Kia Höök, researcher at SICS and professor at SU, cited in Wired Science

17 November, 2010 - 11:43

"Nintendo’s Wii game console may owe some of its extraordinary success
to emotions that are triggered by specific movements: It might
essentially be using your body to hack into your brain."..."Isbister’s research will naturally help in the design of
movement-based games, “an area that has been and will continue to grow
over the years to come,” human-computer interaction researcher Kristina
Höök at Stockholm University in Sweden wrote in an e-mail. “But given
the development in mobile and ubiquitous technology, we will see more
and more full-body interaction and gestures used also in other kinds of
applications — social and emotional communication between users,
interaction with services built into our environment, playful
applications outside the games realm, interactive art, and creative
tools for end-user TV-production using only mobiles.”

“We already swipe our prepaid subway card over the RFID reader —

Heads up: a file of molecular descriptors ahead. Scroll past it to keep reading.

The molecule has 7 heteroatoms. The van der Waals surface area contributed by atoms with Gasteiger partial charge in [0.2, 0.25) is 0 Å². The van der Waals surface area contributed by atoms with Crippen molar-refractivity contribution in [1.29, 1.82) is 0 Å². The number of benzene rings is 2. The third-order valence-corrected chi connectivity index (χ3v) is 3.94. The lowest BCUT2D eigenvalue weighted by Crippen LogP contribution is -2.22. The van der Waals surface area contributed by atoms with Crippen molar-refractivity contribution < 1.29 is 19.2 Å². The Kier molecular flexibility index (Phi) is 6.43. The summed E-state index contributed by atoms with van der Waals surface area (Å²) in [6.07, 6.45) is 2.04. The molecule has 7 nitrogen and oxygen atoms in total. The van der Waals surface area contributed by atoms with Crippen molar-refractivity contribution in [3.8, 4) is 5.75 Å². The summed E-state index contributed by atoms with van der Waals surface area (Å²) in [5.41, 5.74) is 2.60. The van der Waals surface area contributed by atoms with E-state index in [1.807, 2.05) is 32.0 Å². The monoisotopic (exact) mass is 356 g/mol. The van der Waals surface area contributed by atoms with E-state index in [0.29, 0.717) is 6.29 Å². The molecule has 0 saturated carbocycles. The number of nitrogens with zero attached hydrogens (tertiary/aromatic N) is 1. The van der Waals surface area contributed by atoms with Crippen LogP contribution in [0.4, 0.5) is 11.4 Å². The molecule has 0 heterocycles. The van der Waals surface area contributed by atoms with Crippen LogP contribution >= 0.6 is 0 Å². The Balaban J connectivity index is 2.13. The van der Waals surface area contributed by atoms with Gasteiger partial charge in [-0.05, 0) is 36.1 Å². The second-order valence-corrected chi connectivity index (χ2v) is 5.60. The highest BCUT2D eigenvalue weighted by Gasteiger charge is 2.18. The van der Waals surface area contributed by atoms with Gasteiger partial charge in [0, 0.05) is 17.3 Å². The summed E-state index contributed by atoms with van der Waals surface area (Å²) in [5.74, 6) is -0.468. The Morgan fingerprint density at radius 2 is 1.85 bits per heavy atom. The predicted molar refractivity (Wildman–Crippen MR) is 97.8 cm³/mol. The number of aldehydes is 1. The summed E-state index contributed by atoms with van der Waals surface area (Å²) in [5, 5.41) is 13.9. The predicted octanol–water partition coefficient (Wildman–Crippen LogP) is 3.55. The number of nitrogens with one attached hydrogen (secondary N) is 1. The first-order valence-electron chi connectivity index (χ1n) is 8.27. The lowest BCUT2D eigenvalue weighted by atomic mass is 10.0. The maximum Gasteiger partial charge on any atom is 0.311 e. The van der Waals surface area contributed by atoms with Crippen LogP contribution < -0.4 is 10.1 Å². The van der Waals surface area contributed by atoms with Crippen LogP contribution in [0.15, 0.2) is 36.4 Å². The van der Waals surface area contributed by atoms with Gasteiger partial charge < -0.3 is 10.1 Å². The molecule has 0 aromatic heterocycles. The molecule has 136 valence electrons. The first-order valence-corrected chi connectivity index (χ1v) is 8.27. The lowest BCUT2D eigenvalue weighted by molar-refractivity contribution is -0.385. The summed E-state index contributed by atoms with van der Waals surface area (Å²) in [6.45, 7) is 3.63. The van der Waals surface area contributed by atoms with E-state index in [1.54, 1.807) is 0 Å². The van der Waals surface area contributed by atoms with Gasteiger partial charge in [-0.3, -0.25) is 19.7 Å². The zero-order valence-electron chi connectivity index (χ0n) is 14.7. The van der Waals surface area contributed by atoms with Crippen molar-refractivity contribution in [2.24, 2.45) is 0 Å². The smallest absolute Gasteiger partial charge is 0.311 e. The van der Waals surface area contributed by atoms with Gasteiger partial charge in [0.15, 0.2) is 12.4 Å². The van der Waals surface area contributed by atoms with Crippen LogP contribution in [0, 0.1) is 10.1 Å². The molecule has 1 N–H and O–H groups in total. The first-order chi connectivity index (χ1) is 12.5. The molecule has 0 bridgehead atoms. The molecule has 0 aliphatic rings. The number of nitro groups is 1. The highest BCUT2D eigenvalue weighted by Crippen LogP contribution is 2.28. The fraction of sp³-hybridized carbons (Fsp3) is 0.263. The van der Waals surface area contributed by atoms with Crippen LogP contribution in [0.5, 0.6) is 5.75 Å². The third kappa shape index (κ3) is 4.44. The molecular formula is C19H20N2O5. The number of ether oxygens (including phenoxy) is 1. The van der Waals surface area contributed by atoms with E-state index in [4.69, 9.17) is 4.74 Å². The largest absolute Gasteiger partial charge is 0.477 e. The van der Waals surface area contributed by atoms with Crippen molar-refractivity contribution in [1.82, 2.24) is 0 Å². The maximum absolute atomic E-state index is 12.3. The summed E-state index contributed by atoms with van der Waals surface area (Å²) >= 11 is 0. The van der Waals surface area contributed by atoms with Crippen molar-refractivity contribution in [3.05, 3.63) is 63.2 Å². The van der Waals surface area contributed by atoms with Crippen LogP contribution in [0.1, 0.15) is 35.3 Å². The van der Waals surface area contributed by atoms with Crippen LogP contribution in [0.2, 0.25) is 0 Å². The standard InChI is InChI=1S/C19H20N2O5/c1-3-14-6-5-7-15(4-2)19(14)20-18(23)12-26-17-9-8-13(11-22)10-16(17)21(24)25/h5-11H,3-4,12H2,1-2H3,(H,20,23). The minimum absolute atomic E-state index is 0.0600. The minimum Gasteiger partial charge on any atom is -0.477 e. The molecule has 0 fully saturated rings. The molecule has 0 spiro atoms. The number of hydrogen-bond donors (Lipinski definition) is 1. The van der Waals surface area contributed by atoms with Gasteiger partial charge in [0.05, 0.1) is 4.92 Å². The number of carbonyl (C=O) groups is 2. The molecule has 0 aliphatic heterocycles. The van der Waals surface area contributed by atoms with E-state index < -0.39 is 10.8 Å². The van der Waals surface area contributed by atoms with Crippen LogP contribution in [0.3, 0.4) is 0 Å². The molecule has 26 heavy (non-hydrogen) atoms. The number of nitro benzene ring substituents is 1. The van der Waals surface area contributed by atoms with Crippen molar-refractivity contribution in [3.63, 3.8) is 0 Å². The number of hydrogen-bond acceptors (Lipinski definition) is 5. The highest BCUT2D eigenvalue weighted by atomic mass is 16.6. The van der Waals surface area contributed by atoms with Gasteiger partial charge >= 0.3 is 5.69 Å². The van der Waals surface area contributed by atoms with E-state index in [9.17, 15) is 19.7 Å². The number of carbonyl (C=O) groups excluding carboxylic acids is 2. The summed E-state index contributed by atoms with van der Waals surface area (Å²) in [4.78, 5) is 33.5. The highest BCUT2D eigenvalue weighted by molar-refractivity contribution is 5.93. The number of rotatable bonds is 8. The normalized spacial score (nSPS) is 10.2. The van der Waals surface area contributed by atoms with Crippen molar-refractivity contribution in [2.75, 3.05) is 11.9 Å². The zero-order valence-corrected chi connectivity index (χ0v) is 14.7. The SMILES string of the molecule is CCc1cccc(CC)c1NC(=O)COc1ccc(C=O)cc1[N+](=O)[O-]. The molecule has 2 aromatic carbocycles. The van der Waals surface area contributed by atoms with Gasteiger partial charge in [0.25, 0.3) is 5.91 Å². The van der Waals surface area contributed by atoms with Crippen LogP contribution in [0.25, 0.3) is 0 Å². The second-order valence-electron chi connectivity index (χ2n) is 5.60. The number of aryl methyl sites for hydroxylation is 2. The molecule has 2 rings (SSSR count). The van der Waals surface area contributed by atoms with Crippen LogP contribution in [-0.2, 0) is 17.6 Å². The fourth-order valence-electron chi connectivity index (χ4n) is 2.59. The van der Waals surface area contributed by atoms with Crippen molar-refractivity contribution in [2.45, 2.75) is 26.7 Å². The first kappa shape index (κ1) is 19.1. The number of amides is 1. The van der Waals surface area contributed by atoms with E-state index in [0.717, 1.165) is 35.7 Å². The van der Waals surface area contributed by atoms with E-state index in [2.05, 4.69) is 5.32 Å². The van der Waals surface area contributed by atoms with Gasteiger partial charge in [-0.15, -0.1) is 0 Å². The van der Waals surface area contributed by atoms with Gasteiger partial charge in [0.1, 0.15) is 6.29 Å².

that movement should be made pleasurable and not only functional,” Höök
said. “We tilt our mobile to change the direction of the screen. We
place sensors in our sports shoes. All these kinds of interactions
needs design knowledge of how movement feels — otherwise, interaction
will feel awkward, misplaced and tedious to perform in the long run.”

“Designing interaction as if we did not have any body or emotion is
detrimental to what it means to be human,” Höök said. “Isbister’s work
is at the heart of what it means to be human.""

Read the article How Wii and Kinect Hack Into Your Emotions in Wired Science.